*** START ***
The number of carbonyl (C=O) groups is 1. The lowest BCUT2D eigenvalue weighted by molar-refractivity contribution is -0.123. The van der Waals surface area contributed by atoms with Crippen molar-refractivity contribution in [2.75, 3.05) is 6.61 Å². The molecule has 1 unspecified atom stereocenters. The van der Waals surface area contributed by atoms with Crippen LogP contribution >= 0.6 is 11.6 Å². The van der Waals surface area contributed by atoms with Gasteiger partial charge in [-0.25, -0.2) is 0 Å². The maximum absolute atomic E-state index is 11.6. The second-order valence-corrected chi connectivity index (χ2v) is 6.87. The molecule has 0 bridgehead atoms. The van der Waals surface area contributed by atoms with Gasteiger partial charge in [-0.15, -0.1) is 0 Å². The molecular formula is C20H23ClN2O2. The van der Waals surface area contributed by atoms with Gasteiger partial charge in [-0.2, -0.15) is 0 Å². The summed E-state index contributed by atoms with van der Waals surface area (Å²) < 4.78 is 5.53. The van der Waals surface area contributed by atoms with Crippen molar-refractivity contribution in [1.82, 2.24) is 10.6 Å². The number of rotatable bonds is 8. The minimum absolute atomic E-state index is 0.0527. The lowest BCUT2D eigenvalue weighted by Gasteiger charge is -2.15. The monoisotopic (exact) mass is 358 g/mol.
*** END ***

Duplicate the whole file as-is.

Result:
The number of carbonyl (C=O) groups is 1. The lowest BCUT2D eigenvalue weighted by molar-refractivity contribution is -0.123. The van der Waals surface area contributed by atoms with Crippen molar-refractivity contribution in [2.75, 3.05) is 6.61 Å². The molecule has 1 unspecified atom stereocenters. The van der Waals surface area contributed by atoms with Crippen LogP contribution >= 0.6 is 11.6 Å². The van der Waals surface area contributed by atoms with Gasteiger partial charge in [-0.25, -0.2) is 0 Å². The maximum absolute atomic E-state index is 11.6. The second-order valence-corrected chi connectivity index (χ2v) is 6.87. The molecule has 0 bridgehead atoms. The van der Waals surface area contributed by atoms with Gasteiger partial charge in [-0.15, -0.1) is 0 Å². The molecular formula is C20H23ClN2O2. The van der Waals surface area contributed by atoms with Gasteiger partial charge in [-0.2, -0.15) is 0 Å². The summed E-state index contributed by atoms with van der Waals surface area (Å²) < 4.78 is 5.53. The van der Waals surface area contributed by atoms with Crippen molar-refractivity contribution in [1.82, 2.24) is 10.6 Å². The number of rotatable bonds is 8. The minimum absolute atomic E-state index is 0.0527. The lowest BCUT2D eigenvalue weighted by Gasteiger charge is -2.15. The monoisotopic (exact) mass is 358 g/mol.